Even after the Arab Spring, however, there was hope for an improved American position on human rights without being implicit in covering up violations committed by the Arab regimes. Because of the international nature of American power, and the close relationship between the United States and many authoritarian governments in the Gulf, American journalistic reports, congressional testimony, and statements from the U.S. government were more influential to the Gulf states’ authorities than the efforts of thousands of local activists within the Gulf countries themselves. The reason is clear: the governments and authorities are not as concerned with local movements, which can be suppressed, as they are with the American position, which has the real power to create change. Consequently, the authorities always listen to the Americans and pay attention to their comments to a much higher degree than the internal situation, which they are capable of silencing through arrest, imprisonment, or exile.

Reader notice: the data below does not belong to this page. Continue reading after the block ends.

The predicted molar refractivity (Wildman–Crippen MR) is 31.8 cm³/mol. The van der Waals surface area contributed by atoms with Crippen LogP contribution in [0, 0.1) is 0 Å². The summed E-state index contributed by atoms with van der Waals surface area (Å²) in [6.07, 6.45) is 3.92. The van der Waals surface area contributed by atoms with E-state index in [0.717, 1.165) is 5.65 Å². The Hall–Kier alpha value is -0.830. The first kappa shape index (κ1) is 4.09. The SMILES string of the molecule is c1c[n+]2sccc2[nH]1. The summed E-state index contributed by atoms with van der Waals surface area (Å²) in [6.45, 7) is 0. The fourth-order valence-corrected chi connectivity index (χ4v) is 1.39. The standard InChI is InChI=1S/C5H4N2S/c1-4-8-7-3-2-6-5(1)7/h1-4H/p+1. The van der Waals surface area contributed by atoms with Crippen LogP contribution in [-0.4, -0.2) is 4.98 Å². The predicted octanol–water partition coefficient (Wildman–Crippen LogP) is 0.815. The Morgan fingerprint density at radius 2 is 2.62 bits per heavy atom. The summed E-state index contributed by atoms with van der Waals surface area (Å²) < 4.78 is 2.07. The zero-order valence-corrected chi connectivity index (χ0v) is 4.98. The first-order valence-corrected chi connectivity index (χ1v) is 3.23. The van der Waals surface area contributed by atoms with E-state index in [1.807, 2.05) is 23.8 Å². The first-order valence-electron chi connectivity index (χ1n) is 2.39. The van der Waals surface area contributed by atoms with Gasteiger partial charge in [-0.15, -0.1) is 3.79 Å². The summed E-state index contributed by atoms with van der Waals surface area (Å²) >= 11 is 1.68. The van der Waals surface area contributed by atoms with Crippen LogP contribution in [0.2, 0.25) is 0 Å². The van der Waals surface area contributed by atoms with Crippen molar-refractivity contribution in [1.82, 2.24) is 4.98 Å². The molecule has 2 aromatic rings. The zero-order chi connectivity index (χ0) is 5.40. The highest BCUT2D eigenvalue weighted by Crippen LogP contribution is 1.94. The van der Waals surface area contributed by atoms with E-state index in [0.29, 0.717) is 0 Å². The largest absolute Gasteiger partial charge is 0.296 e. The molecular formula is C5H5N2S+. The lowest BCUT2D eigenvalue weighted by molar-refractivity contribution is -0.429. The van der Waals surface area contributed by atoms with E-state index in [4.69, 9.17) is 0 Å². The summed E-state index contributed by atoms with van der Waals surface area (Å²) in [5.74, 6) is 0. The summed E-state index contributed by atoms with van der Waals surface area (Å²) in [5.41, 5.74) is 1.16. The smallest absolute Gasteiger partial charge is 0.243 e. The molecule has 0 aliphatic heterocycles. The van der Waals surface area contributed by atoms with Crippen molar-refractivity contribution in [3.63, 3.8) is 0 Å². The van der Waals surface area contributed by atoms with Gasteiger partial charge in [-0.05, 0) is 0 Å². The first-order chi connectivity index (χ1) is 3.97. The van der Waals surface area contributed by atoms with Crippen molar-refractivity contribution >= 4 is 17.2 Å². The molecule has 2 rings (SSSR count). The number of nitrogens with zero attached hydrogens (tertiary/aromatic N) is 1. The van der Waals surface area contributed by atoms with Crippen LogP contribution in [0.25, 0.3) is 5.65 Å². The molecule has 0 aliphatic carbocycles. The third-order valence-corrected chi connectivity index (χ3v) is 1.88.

In this regard, the Kuwaiti experience seems to be an important one to be compared to. The Kuwaiti case is the perfect example of the influence of the United States on the Gulf states’ domestic politics. Kuwait has the only elected parliament in the GCC states and has an active political life and a culture of debate. Amidst its current political and democratic crisis, the street remains on the lookout for American reports, discussions, and positions. This is confirmed by what happened recently: following an American report that accused a prominent political figure of involvement in corruption and money laundering, he was arrested. In this case, American reporting led to serious accountability.
The Kuwaiti street has become more convinced of the importance of U.S. government and media reports, especially those that might suggest the coming of demands that put pressure on authorities to hold powerful figures accountable. The belief in the importance of U.S. intervention in this regard, or in terms of protecting and strengthening democracy and human rights, has become one of the things that concerns the street now; U.S. policy has even affected the nature of domestic movements.